Compounding interest is a simple concept. It describes the earning of interest on both your initial investment and any previously earned interest. That means your money makes money, which then earns more money and so on.
An illustration of compounding interest’s potency
Let’s take two hypothetical investors, Annie and Zane. They each have $100,000 to invest for their retirement. Annie chooses a balanced fund with an expected annual return of 5%, while Zane opts for a growth fund with an expected 8% annual return.
Annie’s balanced fund
Balanced funds have a mix of assets designed to balance growth and stability. Over the long term, they offer modest but steady returns. With a 5% expected annual return, Annie’s investment would grow to approximately $446,774 over 30 years (not allowing for tax).
Zane’s growth fund
Growth funds are designed to maximise profits. The investments can be more volatile but offer higher potential returns over the long term. With an 8% expected annual return, Zane’s investment would grow to approximately $1,093,572 over the same 30-year period (not allowing for tax).
The significant difference between Annie’s and Zane’s totals comes down to the impact of compound interest.
The Role of Risk
It’s important to note that the difference in expected returns between balanced and growth funds comes with varying levels of risk.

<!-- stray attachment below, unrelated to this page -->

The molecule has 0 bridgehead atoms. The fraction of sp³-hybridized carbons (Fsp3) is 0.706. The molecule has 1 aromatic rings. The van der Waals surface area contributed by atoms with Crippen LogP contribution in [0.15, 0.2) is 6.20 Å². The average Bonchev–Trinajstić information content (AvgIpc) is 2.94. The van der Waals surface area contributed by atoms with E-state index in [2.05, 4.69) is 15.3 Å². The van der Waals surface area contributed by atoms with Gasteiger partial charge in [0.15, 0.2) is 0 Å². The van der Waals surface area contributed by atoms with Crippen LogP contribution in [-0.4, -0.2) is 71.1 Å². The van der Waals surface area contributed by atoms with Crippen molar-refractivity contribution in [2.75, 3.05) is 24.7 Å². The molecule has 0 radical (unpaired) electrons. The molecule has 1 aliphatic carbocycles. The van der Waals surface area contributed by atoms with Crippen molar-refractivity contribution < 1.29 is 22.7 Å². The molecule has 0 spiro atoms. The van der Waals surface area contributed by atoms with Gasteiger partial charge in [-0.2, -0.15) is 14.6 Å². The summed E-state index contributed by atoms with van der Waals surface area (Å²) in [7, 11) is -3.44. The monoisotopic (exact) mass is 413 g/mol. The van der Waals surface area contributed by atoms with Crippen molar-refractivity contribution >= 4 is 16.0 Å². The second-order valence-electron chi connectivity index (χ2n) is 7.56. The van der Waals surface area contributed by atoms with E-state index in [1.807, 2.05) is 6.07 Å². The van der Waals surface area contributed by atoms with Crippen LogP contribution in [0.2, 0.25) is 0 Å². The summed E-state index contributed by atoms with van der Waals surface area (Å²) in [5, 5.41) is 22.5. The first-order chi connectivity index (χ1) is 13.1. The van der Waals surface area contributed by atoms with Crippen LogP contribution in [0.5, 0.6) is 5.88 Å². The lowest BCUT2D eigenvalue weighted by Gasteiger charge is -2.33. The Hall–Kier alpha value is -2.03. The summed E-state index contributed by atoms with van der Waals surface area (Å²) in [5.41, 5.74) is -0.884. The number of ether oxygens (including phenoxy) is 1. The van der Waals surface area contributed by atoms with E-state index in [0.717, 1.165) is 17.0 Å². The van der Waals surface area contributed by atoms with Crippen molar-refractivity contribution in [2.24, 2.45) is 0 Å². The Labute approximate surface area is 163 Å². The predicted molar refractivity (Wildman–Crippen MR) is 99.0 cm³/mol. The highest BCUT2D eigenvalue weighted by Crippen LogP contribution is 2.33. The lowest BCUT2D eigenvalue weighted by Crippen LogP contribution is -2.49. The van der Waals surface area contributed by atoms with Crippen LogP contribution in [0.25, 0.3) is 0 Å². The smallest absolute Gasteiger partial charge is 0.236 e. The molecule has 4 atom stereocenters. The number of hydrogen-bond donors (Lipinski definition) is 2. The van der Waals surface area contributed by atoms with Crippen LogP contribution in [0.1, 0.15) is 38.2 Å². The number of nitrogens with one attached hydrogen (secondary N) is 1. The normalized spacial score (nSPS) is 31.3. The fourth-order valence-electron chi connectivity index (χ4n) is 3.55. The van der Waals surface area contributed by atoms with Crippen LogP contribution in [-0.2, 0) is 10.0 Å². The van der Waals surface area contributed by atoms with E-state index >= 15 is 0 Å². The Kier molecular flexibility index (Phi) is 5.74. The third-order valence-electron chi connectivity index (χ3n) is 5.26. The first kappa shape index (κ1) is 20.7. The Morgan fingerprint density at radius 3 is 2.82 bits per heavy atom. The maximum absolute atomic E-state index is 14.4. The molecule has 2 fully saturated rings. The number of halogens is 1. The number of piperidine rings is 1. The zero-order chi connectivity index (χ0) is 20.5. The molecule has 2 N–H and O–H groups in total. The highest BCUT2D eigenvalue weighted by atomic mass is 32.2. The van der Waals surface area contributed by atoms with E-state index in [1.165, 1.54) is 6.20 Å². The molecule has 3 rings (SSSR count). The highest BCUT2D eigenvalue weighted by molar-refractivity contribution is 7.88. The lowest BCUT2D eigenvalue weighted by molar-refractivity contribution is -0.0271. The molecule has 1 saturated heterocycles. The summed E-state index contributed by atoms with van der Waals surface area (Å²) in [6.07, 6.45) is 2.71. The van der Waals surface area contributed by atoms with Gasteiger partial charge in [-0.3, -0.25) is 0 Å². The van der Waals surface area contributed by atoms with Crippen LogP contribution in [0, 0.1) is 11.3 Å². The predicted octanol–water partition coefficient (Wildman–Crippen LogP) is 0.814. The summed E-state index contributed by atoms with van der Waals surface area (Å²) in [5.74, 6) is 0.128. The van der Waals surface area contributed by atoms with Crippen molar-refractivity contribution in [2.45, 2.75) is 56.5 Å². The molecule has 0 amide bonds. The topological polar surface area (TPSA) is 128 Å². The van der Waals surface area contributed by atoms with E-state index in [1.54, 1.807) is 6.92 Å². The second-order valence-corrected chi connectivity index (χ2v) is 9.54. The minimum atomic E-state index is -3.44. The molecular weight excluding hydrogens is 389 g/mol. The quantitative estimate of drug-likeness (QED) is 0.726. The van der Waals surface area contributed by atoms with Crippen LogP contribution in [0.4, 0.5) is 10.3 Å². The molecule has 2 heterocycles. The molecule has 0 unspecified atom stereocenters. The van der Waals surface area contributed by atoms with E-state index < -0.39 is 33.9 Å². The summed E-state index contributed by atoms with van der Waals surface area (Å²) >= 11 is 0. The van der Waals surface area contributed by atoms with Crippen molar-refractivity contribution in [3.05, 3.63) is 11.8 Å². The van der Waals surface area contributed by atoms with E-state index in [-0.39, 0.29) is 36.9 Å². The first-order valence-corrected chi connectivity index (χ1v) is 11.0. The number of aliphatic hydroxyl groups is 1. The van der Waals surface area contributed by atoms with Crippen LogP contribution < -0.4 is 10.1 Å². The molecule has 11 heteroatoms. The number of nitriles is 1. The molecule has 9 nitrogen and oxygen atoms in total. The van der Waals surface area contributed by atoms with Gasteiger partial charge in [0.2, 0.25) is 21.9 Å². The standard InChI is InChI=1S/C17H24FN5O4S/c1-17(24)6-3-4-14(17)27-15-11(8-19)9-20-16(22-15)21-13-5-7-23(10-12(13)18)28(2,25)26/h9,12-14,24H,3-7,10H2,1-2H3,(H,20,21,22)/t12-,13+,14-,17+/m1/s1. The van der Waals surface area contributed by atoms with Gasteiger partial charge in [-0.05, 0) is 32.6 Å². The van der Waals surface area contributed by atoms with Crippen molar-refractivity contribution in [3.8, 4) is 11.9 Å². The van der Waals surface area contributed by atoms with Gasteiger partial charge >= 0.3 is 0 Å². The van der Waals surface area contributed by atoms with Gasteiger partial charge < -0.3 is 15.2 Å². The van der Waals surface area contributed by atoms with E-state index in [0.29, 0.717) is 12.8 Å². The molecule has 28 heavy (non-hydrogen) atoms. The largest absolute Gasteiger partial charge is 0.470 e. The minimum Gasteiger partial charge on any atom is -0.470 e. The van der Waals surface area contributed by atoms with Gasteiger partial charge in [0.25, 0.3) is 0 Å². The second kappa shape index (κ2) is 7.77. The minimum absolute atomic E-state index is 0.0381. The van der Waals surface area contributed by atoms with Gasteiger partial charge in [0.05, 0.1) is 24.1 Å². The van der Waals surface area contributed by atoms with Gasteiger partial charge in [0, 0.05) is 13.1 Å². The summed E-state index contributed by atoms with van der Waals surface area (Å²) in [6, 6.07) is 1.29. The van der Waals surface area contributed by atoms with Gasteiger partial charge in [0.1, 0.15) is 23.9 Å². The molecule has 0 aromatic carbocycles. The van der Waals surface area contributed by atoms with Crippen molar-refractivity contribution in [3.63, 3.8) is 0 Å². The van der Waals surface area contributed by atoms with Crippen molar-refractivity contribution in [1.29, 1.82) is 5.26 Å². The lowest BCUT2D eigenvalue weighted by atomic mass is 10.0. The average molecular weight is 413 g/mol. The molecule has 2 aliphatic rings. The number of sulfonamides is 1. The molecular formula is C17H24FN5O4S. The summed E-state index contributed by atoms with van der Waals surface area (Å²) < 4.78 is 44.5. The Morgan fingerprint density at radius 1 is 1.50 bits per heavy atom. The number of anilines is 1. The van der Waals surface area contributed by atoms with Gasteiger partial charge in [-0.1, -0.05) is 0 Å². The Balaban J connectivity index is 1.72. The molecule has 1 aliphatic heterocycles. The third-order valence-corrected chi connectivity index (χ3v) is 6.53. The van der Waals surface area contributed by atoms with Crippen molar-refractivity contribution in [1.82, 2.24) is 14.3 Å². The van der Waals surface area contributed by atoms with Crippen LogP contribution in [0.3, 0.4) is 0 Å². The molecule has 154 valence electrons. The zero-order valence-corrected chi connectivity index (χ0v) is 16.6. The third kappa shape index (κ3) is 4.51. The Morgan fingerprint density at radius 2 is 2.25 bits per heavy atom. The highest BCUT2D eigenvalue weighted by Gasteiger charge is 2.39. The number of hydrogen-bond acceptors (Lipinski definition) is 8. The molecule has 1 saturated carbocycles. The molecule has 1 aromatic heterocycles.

Growth funds are riskier due to their higher exposure to the stock market, which means they can experience more significant fluctuations in value. Both positive and negative. A typical growth fund consists of 10-20% income assets and 90-80% growth assets such as stocks and other high-risk assets.
Balanced funds are more conservative and are typically 40-60% income assets with the remainder of the investment’s growth assets, which can provide stability but will almost certainly result in lower returns in the long term.
Often, we see clients who are too conservative and do not realise they will not achieve their retirement goals just because they have selected a fund that is too-conservative. It is possible to split your retirement savings to give you the best of both worlds.
Plan now for your future
Ultimately, the key to a successful retirement plan is to find the right balance between risk and reward, keeping in mind the enormous benefits of compounding interest over time.
If you need to review your KiwiSaver or other retirement investment plan, get in touch. We can give personalised financial advice to get you on your way to an easy retirement.